2009 Volkswagen Jetta TDI
The 2009 Volkswagen Jetta will include VW's return to diesel-powered cars. The new 2009 Jetta TDI will come in sedan and wagon versions. Their clean and quiet diesel engines will have no effect on the roomy cabin or good road manners that Jetta buyers delight in.
Externally the diesel-powered models will be distinguished by blue TDI badges, in reference to Volkswagen's BlueMotion moniker for clean diesels. We expect TDI versions to be roughly $1000 more than the standard gasoline engine, and estimate EPA numbers to be 8-12 mpg ahead of the gasoline engine.
Jetta TDIs will use a 2.0-liter four-cylinder turbocharged, direct-injection diesel proven in Europe and race tracks in Volkswagen's TDI cup spec-racing series. Output is 140 horsepower (around 3800-4000 rpm) and 258 pound-feet of torque, available before 2000 rpm; that's 30 hp behind the gas engine but ahead on torque by 80 lb-ft. A six-speed manual transmission is standard, and the six-speed automatic Direct Shift Gearbox, or DSG, will be available.
In some respects the diesel feels quieter at idle than the odd-frequency sound of the five-cylinder gas engine, rather like a rattlesnake's tail muted under a heavy blanket. With the car at speed or the ventilation fan or radio on you won't hear the engine except at full-throttle. It's clean too, with many emissions superior to gasoline engines. If our mileage is indicative, cruising range will better 400 miles around town, negating frequent refueling.
You'll need a few revs to put the TDI in motion, and as the tachometer climbs past 1500 rpm serious thrust is ladled on smoothly and evenly right to redline. Don't expect to win any traffic light Grands Prix but tire chirping is not unusual, especially when launching from a stop into a sharp turn. Zero to 60 mph should come in around 9 seconds, which is how long a lot of 35-mpg cars take, but that doesn't tell the whole story. Once moving, the massive midrange torque will allow you to crawl around urban environs or pull an 8-percent grade in top gear at just 50 mph. And with six gears to choose from, power is never more than a click away.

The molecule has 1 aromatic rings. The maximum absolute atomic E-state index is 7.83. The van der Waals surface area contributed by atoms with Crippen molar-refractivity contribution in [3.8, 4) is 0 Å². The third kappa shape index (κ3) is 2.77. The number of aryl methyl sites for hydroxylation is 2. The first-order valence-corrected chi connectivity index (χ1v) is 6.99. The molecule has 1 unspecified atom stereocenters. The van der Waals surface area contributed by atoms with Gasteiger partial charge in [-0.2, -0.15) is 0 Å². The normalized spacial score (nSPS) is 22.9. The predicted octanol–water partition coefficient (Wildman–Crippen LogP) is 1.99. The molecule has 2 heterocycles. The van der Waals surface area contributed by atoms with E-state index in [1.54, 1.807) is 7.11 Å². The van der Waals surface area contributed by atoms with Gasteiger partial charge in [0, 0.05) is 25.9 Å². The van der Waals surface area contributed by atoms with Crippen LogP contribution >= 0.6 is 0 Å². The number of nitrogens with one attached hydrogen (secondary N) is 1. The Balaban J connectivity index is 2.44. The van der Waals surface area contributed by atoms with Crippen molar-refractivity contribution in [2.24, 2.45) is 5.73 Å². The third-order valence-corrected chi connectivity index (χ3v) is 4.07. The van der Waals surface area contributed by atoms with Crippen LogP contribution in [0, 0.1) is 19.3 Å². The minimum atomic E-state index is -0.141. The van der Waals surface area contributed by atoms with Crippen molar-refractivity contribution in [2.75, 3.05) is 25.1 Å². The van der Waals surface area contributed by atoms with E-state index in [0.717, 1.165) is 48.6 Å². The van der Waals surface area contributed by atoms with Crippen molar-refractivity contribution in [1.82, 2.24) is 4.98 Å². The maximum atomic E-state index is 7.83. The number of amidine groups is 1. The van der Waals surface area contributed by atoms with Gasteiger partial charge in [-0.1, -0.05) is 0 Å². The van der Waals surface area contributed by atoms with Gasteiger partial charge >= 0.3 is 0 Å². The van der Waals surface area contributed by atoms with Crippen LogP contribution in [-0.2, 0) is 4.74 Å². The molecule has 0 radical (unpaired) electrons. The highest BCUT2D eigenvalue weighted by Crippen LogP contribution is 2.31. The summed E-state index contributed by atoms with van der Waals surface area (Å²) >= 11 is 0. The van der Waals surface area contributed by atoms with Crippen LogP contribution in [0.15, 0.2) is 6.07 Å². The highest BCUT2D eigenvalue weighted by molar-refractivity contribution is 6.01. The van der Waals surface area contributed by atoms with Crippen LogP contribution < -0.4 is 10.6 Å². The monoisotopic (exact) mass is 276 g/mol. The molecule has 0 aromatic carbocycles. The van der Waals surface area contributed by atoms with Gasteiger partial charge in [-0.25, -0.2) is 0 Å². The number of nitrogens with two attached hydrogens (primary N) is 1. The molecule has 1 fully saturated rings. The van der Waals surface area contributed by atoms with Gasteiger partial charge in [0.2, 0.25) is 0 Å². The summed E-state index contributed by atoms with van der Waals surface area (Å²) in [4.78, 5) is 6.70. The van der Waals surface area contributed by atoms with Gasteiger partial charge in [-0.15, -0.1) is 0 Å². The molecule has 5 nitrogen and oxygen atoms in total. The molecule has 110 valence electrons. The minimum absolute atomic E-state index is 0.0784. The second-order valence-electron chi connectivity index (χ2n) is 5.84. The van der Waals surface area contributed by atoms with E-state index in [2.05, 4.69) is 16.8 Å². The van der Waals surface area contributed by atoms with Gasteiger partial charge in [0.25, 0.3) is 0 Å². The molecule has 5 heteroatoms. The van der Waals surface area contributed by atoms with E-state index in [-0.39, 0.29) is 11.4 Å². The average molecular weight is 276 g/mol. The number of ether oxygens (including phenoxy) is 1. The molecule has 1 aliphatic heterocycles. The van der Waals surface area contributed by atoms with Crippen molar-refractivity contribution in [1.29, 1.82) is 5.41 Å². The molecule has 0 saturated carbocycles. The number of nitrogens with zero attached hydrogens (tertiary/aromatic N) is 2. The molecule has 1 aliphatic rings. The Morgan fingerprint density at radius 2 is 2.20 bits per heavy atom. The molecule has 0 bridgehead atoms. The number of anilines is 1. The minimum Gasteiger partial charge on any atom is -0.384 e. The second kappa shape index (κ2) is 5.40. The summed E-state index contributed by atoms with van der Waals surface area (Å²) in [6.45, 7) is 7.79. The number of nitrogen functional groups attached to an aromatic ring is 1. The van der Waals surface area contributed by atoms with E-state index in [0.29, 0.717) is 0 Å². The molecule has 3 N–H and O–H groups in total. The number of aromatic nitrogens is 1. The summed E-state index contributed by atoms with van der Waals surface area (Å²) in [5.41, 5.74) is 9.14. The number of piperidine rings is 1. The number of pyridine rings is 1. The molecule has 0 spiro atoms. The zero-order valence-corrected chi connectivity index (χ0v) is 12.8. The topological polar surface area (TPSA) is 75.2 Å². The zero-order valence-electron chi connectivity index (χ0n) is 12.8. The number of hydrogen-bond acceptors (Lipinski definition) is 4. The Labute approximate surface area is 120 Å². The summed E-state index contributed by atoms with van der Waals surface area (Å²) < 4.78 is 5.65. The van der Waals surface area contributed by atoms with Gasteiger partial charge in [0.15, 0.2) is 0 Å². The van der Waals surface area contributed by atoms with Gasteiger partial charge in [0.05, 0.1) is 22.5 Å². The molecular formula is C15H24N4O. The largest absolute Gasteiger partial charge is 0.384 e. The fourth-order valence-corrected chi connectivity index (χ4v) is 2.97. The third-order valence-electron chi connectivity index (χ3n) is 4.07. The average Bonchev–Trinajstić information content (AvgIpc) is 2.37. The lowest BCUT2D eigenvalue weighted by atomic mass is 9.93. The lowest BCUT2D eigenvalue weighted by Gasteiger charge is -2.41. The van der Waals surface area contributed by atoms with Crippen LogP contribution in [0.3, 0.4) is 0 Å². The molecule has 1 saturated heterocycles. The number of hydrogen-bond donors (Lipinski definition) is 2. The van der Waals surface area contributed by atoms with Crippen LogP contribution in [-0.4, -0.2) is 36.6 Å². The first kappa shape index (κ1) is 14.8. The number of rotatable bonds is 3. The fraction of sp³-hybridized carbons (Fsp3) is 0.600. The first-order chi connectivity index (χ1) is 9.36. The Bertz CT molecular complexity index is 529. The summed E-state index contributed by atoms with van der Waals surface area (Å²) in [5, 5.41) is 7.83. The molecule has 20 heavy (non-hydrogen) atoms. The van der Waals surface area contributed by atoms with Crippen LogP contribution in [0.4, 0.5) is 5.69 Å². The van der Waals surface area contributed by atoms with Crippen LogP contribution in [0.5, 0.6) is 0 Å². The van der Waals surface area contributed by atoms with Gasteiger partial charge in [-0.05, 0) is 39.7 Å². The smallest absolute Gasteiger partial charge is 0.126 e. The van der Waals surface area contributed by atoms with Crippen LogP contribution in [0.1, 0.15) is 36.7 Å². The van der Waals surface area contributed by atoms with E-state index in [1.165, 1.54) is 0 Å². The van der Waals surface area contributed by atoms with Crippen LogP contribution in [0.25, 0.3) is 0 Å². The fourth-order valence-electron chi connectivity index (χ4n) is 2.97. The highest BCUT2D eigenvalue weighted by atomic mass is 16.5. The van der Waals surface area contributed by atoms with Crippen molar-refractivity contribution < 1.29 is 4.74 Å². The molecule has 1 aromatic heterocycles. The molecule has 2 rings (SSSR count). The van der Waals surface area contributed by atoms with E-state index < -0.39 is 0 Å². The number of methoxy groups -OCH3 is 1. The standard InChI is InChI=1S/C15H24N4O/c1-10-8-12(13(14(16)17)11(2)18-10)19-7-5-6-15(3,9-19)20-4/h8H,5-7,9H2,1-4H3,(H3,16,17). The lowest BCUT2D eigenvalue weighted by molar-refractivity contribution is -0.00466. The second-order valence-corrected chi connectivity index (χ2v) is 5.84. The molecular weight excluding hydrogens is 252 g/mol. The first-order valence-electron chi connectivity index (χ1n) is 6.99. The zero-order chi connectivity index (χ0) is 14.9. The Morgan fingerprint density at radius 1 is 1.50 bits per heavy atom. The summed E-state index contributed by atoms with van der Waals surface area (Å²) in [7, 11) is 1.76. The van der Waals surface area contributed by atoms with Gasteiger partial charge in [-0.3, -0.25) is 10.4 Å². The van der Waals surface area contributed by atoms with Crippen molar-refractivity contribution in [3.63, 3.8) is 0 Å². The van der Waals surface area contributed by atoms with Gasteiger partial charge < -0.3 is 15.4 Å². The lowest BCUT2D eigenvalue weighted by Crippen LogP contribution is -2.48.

We did a few loops for rough mileage scenarios. One involved a highway out-and-back, run at 70-75 mph with a 2.5-mile leg on 7-percent grade descent and climb (where we accelerated to 85 mph in top gear) on the return. We finished the loop with the trip computer showing average speed of 72 mph and average economy of 40.7 mpg; at 90 miles the fuel gauge still read full. On a winding two-lane through rolling countryside, 50 mph average at 43.7 mpg. Driving like we stole it in city traffic still returned 23.1 mpg. That same day a 2.5 gas engine Jetta with five-speed manual over the same courses got between 15.4 and 28.1 mpg. The diesel was run with the AC on all day in 100-degree weather; there is a way to get good fuel economy and decent performance.
Diesel fuel will have to become much more expensive than gasoline before the mileage cost benefit doesn't match the fuel price penalty. But even if it does get there, would you rather be doing 20 mpg or 30?
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